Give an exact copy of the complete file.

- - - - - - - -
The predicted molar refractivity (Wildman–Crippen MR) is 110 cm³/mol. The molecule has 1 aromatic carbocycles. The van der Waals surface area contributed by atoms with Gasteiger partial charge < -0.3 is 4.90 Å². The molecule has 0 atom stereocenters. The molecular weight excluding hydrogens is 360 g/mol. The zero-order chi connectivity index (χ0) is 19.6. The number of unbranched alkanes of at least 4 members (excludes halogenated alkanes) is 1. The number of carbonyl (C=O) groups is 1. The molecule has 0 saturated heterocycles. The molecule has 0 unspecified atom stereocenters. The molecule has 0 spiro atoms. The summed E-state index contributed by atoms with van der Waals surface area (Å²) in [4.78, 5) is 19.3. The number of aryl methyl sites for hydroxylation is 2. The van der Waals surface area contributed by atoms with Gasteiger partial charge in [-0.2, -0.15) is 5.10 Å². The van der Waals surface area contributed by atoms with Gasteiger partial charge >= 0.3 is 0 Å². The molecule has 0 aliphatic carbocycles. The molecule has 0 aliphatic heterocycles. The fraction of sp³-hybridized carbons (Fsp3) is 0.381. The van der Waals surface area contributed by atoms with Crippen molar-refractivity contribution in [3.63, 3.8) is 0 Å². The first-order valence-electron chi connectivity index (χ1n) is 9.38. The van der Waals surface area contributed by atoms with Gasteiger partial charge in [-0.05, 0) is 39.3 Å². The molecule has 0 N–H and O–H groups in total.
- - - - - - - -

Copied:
The predicted molar refractivity (Wildman–Crippen MR) is 110 cm³/mol. The molecule has 1 aromatic carbocycles. The van der Waals surface area contributed by atoms with Gasteiger partial charge < -0.3 is 4.90 Å². The molecule has 0 atom stereocenters. The molecular weight excluding hydrogens is 360 g/mol. The zero-order chi connectivity index (χ0) is 19.6. The number of unbranched alkanes of at least 4 members (excludes halogenated alkanes) is 1. The number of carbonyl (C=O) groups is 1. The molecule has 0 saturated heterocycles. The molecule has 0 unspecified atom stereocenters. The molecule has 0 spiro atoms. The summed E-state index contributed by atoms with van der Waals surface area (Å²) in [4.78, 5) is 19.3. The number of aryl methyl sites for hydroxylation is 2. The van der Waals surface area contributed by atoms with Gasteiger partial charge in [-0.2, -0.15) is 5.10 Å². The van der Waals surface area contributed by atoms with Gasteiger partial charge >= 0.3 is 0 Å². The molecule has 0 aliphatic carbocycles. The molecule has 0 aliphatic heterocycles. The fraction of sp³-hybridized carbons (Fsp3) is 0.381. The van der Waals surface area contributed by atoms with Crippen molar-refractivity contribution in [3.63, 3.8) is 0 Å². The first-order valence-electron chi connectivity index (χ1n) is 9.38. The van der Waals surface area contributed by atoms with Gasteiger partial charge in [-0.05, 0) is 39.3 Å². The molecule has 0 N–H and O–H groups in total.